In the coming years, mobility solutions--or how we get from point A to point B--will bridge the gap between ground and air transportation--yes, that means flying cars. Technological advancements are transforming mobility for people and, leading to unprecedented change. Nand Kochhar, vice president of automotive and transportation for Siemens Software says this transformation extends beyond transportation to society in general. "The future of mobility is going to be multimodal to meet consumer demands, to offer a holistic experience in a frictionless way, which offers comfort, convenience, and safety to the end consumer." Thinking about transportation differently is part of a bigger trend, Kochhar notes: "Look at few other trends like sustainability and emissions, which are not just a challenge for the automotive industry but to society as a whole." The advances in technology will have benefits beyond shipping and commute improvements--these technological advancements, Kochhar argues, are poised to drive an infrastructure paradigm shift that will bring newfound autonomy to those who, today, aren't able to get around by themselves. Kochhar explains, "Just imagine people in our own families who are in that stage where they're not able to drive today. Now, you're able to provide them freedom." Laurel Ruma: From Technology Review, I'm Laurel Ruma, and this is Business Lab, the show that helps business leaders make sense of new technologies coming out of the lab and into the marketplace. Our topic today is the future of mobility. In 2011, Marc Andreessen famously said, "Software is eating the world."
If you sent me a message on Twitter, email or pigeon post, please give me a few days to dig out of the pile that awaits me. You might recall that I mentioned I was off to do some backpacking and climbing in Grand Teton National Park and then eventually would make it to Yellowstone National Park. Yes, the crowds were real, especially for those who stuck to the traditional schedule of sightseeing between 9 a.m. and 5 p.m. I took the early morning and late evening approach and never encountered the infamous parking lot traffic jams. It's that tactic that allowed me to take a ride in an empty T.E.D.D.Y., the autonomous vehicle that is being piloted in Yellowstone this summer.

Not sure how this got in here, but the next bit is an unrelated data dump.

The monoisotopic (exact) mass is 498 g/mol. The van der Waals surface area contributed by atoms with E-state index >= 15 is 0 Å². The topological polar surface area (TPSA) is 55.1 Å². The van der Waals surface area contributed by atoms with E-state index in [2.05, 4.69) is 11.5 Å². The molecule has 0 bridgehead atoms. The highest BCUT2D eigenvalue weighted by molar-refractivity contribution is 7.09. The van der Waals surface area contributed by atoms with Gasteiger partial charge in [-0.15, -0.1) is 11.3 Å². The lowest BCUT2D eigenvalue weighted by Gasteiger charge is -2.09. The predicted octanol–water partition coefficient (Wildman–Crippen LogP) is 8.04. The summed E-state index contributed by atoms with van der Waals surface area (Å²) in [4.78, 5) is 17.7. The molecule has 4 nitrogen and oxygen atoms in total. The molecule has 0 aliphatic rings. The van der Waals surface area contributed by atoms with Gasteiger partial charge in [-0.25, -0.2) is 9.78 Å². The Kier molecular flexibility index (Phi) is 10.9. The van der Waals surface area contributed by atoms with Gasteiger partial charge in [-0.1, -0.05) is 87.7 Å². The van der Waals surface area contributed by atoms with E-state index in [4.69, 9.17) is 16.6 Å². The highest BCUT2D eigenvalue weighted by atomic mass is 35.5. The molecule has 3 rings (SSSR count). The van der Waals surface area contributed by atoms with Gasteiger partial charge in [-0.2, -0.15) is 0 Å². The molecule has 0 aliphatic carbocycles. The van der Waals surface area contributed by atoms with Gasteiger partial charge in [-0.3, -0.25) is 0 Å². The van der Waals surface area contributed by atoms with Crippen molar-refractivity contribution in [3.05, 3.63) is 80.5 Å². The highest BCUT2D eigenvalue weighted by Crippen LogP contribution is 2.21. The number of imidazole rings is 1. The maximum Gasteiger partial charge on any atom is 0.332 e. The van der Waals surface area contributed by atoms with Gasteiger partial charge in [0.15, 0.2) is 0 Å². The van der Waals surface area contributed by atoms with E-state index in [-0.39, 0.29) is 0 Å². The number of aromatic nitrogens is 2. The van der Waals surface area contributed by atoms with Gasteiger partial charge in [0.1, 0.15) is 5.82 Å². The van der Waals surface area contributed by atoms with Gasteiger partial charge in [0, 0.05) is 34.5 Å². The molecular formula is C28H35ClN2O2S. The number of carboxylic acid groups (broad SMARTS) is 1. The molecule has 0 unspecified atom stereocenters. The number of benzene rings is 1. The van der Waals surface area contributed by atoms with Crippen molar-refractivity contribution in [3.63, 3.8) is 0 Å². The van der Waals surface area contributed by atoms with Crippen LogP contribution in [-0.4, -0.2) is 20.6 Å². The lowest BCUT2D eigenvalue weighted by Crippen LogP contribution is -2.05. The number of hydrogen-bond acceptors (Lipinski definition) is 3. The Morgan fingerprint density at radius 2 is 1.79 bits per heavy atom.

The car, however, didn't work as advertised. It could drive, turn corners and stop on a dime. But the fancy technology features VW had promised were either absent or broken. The company's programmers hadn't yet figured out how to update the car's software remotely. Its futuristic head-up display that was supposed to flash speed, directions and other data onto the windshield didn't function.
Back in March 1976, a story by Tony Curtis – no, not that one – appeared in Wheels. 'In The Year 2025' was a bit of a depressing read, to be honest. Inspired by Orwell's 1984, the author told a tale of all private motor vehicles being banned by the overarching hand of the state by 1985. Swing and a miss there. Yet glance through the 1976 issue and some things are all too familiar.